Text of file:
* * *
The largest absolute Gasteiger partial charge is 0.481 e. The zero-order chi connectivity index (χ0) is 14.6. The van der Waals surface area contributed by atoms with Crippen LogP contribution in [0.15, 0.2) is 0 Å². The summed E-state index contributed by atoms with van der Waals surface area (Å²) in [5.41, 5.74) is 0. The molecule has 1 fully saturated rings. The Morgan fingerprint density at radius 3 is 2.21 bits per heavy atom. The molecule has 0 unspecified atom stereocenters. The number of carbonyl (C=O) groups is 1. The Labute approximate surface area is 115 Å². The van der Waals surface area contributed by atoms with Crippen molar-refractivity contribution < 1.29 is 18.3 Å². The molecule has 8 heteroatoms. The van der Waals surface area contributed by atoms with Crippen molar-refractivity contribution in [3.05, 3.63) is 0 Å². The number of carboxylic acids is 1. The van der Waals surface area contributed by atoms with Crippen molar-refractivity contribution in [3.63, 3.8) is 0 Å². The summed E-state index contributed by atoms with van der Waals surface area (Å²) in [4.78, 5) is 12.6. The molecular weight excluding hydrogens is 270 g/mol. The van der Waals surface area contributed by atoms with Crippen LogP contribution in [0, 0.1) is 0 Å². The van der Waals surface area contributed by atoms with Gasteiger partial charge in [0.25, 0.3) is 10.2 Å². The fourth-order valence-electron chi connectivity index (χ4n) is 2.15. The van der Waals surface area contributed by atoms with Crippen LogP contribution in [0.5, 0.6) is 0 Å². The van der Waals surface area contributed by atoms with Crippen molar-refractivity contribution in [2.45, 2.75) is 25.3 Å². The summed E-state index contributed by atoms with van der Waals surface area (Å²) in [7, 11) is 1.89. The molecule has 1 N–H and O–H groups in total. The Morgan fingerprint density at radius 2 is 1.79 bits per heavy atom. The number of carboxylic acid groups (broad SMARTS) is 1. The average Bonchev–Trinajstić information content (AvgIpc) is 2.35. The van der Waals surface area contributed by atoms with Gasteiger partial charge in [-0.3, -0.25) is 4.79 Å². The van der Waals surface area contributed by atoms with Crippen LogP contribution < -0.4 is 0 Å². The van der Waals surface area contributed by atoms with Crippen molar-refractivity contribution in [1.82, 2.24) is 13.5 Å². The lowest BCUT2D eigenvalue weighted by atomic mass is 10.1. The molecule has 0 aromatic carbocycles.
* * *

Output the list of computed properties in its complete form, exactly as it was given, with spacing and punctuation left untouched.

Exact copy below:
The largest absolute Gasteiger partial charge is 0.481 e. The zero-order chi connectivity index (χ0) is 14.6. The van der Waals surface area contributed by atoms with Crippen LogP contribution in [0.15, 0.2) is 0 Å². The summed E-state index contributed by atoms with van der Waals surface area (Å²) in [5.41, 5.74) is 0. The molecule has 1 fully saturated rings. The Morgan fingerprint density at radius 3 is 2.21 bits per heavy atom. The molecule has 0 unspecified atom stereocenters. The number of carbonyl (C=O) groups is 1. The Labute approximate surface area is 115 Å². The van der Waals surface area contributed by atoms with Crippen molar-refractivity contribution < 1.29 is 18.3 Å². The molecule has 8 heteroatoms. The van der Waals surface area contributed by atoms with Crippen molar-refractivity contribution in [3.05, 3.63) is 0 Å². The number of carboxylic acids is 1. The van der Waals surface area contributed by atoms with Crippen molar-refractivity contribution in [3.63, 3.8) is 0 Å². The summed E-state index contributed by atoms with van der Waals surface area (Å²) in [4.78, 5) is 12.6. The molecular weight excluding hydrogens is 270 g/mol. The van der Waals surface area contributed by atoms with Crippen LogP contribution in [0, 0.1) is 0 Å². The van der Waals surface area contributed by atoms with Gasteiger partial charge in [0.25, 0.3) is 10.2 Å². The fourth-order valence-electron chi connectivity index (χ4n) is 2.15. The van der Waals surface area contributed by atoms with Crippen LogP contribution in [0.5, 0.6) is 0 Å². The van der Waals surface area contributed by atoms with Crippen molar-refractivity contribution in [2.45, 2.75) is 25.3 Å². The summed E-state index contributed by atoms with van der Waals surface area (Å²) in [7, 11) is 1.89. The molecule has 1 N–H and O–H groups in total. The Morgan fingerprint density at radius 2 is 1.79 bits per heavy atom. The number of carboxylic acid groups (broad SMARTS) is 1. The average Bonchev–Trinajstić information content (AvgIpc) is 2.35. The van der Waals surface area contributed by atoms with Gasteiger partial charge in [-0.3, -0.25) is 4.79 Å². The van der Waals surface area contributed by atoms with Crippen LogP contribution < -0.4 is 0 Å². The van der Waals surface area contributed by atoms with Crippen molar-refractivity contribution in [1.82, 2.24) is 13.5 Å². The lowest BCUT2D eigenvalue weighted by atomic mass is 10.1. The molecule has 0 aromatic carbocycles.